Fact Checker

Fact Checker: Trump's '911 call' ad is powerful, but is it true?

President Donald Trump speaks Jan. 9 at a campaign rally in Toledo, Ohio. (Jacquelyn Martin)/Associated Press)
President Donald Trump speaks Jan. 9 at a campaign rally in Toledo, Ohio. (Jacquelyn Martin)/Associated Press)

President Donald Trump’s “911 call” ad dropped July 12 on TV stations across the country, including in Iowa. It starts with a phone dial tone, followed by what purports to be a recorded message from a 911 dispatcher unable to answer the phone.

“Due to defunding of the police department, no one is available to take your call,” the woman says.

Visuals in the ad show fire, people beating windows with baseball bats and others entering a building through broken glass. These violent images are mixed with photos of Black Lives Matter protests where people are holding up signs saying “defund the police.”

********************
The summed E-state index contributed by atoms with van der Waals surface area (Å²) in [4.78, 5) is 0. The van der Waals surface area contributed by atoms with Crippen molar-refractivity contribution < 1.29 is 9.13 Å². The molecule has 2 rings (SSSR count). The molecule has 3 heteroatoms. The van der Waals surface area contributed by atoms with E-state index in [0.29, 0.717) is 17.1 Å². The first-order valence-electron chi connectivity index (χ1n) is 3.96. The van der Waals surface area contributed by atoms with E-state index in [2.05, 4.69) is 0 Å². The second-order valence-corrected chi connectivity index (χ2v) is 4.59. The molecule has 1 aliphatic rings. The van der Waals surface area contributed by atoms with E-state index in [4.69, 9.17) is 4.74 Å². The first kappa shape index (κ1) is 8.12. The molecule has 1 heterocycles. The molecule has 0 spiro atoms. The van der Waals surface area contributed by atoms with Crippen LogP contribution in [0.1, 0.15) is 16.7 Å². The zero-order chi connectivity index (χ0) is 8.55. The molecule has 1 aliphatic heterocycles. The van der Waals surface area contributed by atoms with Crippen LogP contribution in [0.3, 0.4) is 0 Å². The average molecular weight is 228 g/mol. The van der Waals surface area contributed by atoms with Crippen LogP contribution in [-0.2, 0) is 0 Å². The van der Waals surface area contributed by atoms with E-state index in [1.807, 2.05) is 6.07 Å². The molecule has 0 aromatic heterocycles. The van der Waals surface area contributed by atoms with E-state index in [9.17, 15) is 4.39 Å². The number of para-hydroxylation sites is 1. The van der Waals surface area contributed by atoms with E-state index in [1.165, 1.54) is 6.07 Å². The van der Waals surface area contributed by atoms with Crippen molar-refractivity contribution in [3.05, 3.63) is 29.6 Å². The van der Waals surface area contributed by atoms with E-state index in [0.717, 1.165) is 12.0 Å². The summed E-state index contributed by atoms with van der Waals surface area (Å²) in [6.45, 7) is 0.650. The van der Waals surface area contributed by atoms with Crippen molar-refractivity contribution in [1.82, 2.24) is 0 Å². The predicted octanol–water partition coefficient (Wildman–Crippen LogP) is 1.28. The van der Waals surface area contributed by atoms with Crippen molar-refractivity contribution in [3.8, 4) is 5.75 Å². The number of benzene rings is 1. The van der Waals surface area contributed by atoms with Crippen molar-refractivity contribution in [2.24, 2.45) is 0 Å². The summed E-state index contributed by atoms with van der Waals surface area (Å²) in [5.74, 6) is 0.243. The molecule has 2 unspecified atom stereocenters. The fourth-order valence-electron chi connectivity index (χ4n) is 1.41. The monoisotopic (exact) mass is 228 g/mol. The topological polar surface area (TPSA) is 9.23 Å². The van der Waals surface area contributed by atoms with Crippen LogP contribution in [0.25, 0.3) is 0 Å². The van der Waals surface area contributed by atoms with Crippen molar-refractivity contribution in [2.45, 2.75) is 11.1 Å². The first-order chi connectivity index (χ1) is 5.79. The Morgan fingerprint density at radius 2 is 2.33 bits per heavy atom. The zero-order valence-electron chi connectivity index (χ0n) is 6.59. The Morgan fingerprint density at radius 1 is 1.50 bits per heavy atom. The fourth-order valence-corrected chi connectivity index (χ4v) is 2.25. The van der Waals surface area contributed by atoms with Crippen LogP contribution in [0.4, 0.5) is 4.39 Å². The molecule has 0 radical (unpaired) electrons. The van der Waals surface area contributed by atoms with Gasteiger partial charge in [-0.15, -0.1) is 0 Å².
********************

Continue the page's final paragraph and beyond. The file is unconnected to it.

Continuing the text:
Graded a D

The Fact Checker reviewed the verifiable claims in the ad, including “Joe Biden’s supporters are fighting to defund the police,” “Violent crime has exploded” and “our estimated wait time is currently five days.” That last one is said by the purported police dispatcher.

Analysis

Claim: “Joe Biden’s supporters are fighting to defund police departments.”

There are a couple of key words in this claim: “supporters” and “defund.” There are some well-known Biden supporters who have been vocal about cutting funding to police.

In the “911 call” ad, the Trump campaign points to a June 6 Fox News story saying U.S. Rep. Alexandria Ocasio-Cortez, D-N.Y., supports shifting money from the New York Police Department. She has said she’ll vote for Biden and is serving on his climate policy panel, so she’s a supporter.